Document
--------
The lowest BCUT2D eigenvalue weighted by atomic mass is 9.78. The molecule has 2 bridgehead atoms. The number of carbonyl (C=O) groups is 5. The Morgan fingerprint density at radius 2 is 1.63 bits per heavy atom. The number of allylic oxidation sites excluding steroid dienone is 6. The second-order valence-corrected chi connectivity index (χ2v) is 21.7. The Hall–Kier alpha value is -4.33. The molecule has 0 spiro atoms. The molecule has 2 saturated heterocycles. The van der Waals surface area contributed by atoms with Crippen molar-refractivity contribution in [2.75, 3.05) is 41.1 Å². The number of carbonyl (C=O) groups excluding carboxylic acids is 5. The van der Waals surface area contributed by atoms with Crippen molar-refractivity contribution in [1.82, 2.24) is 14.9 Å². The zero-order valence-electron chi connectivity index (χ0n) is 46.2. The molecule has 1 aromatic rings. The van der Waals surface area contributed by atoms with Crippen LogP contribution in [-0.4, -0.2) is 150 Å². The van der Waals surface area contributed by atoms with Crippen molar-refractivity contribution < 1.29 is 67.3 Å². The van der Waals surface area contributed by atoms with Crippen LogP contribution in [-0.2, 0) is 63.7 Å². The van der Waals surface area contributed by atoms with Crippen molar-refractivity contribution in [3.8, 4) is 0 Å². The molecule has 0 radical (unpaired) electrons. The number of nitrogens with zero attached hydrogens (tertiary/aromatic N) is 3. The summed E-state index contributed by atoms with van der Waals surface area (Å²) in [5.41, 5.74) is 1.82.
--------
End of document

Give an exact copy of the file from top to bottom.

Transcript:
The lowest BCUT2D eigenvalue weighted by atomic mass is 9.78. The molecule has 2 bridgehead atoms. The number of carbonyl (C=O) groups is 5. The Morgan fingerprint density at radius 2 is 1.63 bits per heavy atom. The number of allylic oxidation sites excluding steroid dienone is 6. The second-order valence-corrected chi connectivity index (χ2v) is 21.7. The Hall–Kier alpha value is -4.33. The molecule has 0 spiro atoms. The molecule has 2 saturated heterocycles. The van der Waals surface area contributed by atoms with Crippen molar-refractivity contribution in [2.75, 3.05) is 41.1 Å². The number of carbonyl (C=O) groups excluding carboxylic acids is 5. The van der Waals surface area contributed by atoms with Crippen molar-refractivity contribution in [1.82, 2.24) is 14.9 Å². The zero-order valence-electron chi connectivity index (χ0n) is 46.2. The molecule has 1 aromatic rings. The van der Waals surface area contributed by atoms with Crippen LogP contribution in [-0.4, -0.2) is 150 Å². The van der Waals surface area contributed by atoms with Crippen molar-refractivity contribution < 1.29 is 67.3 Å². The van der Waals surface area contributed by atoms with Crippen LogP contribution in [-0.2, 0) is 63.7 Å². The van der Waals surface area contributed by atoms with Crippen molar-refractivity contribution in [3.8, 4) is 0 Å². The molecule has 0 radical (unpaired) electrons. The number of nitrogens with zero attached hydrogens (tertiary/aromatic N) is 3. The summed E-state index contributed by atoms with van der Waals surface area (Å²) in [5.41, 5.74) is 1.82.